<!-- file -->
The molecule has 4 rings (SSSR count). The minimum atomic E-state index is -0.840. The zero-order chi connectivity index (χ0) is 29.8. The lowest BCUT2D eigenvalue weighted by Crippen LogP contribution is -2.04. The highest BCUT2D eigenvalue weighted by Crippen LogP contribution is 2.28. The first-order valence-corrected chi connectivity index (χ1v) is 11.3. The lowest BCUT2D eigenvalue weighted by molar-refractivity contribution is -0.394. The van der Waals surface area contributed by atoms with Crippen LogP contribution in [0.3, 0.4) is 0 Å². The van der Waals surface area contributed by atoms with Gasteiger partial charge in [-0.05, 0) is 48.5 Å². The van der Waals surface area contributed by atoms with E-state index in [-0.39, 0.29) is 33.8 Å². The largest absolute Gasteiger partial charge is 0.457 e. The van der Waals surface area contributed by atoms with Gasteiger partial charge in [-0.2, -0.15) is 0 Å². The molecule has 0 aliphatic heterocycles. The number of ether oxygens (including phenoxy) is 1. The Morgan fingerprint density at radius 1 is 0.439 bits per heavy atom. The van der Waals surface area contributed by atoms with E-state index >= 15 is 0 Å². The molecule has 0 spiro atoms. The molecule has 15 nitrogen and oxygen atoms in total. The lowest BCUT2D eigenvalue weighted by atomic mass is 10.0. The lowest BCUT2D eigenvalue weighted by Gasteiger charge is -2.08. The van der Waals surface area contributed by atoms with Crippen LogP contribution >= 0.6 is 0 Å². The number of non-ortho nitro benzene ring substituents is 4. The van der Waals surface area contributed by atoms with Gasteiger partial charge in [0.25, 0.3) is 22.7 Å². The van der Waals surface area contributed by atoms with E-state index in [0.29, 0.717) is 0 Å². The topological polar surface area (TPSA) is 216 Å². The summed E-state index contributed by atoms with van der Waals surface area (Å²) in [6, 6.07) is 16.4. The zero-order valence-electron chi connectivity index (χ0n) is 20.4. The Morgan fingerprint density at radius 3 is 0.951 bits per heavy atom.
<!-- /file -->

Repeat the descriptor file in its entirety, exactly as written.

The molecule has 4 rings (SSSR count). The minimum atomic E-state index is -0.840. The zero-order chi connectivity index (χ0) is 29.8. The lowest BCUT2D eigenvalue weighted by Crippen LogP contribution is -2.04. The highest BCUT2D eigenvalue weighted by Crippen LogP contribution is 2.28. The first-order valence-corrected chi connectivity index (χ1v) is 11.3. The lowest BCUT2D eigenvalue weighted by molar-refractivity contribution is -0.394. The van der Waals surface area contributed by atoms with Crippen LogP contribution in [0.3, 0.4) is 0 Å². The van der Waals surface area contributed by atoms with Gasteiger partial charge in [-0.05, 0) is 48.5 Å². The van der Waals surface area contributed by atoms with E-state index in [-0.39, 0.29) is 33.8 Å². The largest absolute Gasteiger partial charge is 0.457 e. The van der Waals surface area contributed by atoms with Gasteiger partial charge in [-0.2, -0.15) is 0 Å². The molecule has 0 aliphatic heterocycles. The number of ether oxygens (including phenoxy) is 1. The Morgan fingerprint density at radius 1 is 0.439 bits per heavy atom. The van der Waals surface area contributed by atoms with E-state index >= 15 is 0 Å². The molecule has 0 spiro atoms. The molecule has 15 nitrogen and oxygen atoms in total. The lowest BCUT2D eigenvalue weighted by atomic mass is 10.0. The lowest BCUT2D eigenvalue weighted by Gasteiger charge is -2.08. The van der Waals surface area contributed by atoms with Crippen LogP contribution >= 0.6 is 0 Å². The number of non-ortho nitro benzene ring substituents is 4. The van der Waals surface area contributed by atoms with Gasteiger partial charge in [0.25, 0.3) is 22.7 Å². The van der Waals surface area contributed by atoms with E-state index in [0.29, 0.717) is 0 Å². The topological polar surface area (TPSA) is 216 Å². The summed E-state index contributed by atoms with van der Waals surface area (Å²) in [6, 6.07) is 16.4. The zero-order valence-electron chi connectivity index (χ0n) is 20.4. The Morgan fingerprint density at radius 3 is 0.951 bits per heavy atom.